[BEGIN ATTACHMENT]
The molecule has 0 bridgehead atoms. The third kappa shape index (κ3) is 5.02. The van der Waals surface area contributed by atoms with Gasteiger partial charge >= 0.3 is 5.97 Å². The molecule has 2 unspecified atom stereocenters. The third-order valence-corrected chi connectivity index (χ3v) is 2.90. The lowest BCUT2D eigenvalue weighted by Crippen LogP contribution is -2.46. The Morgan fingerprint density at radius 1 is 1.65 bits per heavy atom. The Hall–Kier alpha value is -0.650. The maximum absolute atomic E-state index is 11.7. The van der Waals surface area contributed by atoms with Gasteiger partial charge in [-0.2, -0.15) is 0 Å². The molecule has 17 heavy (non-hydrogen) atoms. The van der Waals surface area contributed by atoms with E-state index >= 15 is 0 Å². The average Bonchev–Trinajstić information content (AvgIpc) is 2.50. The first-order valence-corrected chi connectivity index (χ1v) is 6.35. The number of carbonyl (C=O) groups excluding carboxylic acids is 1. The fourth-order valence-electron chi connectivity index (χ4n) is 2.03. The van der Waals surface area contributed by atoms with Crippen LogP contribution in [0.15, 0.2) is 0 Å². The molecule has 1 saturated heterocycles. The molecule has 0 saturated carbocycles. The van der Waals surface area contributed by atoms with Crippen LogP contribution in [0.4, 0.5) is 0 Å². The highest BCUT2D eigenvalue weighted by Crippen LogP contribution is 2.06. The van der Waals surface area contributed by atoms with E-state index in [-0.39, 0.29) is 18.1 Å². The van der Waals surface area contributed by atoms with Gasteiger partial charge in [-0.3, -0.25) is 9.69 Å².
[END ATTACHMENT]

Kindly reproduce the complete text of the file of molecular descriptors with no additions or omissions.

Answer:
The molecule has 0 bridgehead atoms. The third kappa shape index (κ3) is 5.02. The van der Waals surface area contributed by atoms with Gasteiger partial charge >= 0.3 is 5.97 Å². The molecule has 2 unspecified atom stereocenters. The third-order valence-corrected chi connectivity index (χ3v) is 2.90. The lowest BCUT2D eigenvalue weighted by Crippen LogP contribution is -2.46. The Morgan fingerprint density at radius 1 is 1.65 bits per heavy atom. The Hall–Kier alpha value is -0.650. The maximum absolute atomic E-state index is 11.7. The van der Waals surface area contributed by atoms with Gasteiger partial charge in [-0.2, -0.15) is 0 Å². The molecule has 17 heavy (non-hydrogen) atoms. The van der Waals surface area contributed by atoms with E-state index >= 15 is 0 Å². The average Bonchev–Trinajstić information content (AvgIpc) is 2.50. The first-order valence-corrected chi connectivity index (χ1v) is 6.35. The number of carbonyl (C=O) groups excluding carboxylic acids is 1. The fourth-order valence-electron chi connectivity index (χ4n) is 2.03. The van der Waals surface area contributed by atoms with Crippen LogP contribution in [0.15, 0.2) is 0 Å². The molecule has 1 saturated heterocycles. The molecule has 0 saturated carbocycles. The van der Waals surface area contributed by atoms with Crippen LogP contribution in [0.4, 0.5) is 0 Å². The highest BCUT2D eigenvalue weighted by Crippen LogP contribution is 2.06. The van der Waals surface area contributed by atoms with E-state index in [-0.39, 0.29) is 18.1 Å². The van der Waals surface area contributed by atoms with Gasteiger partial charge in [-0.3, -0.25) is 9.69 Å².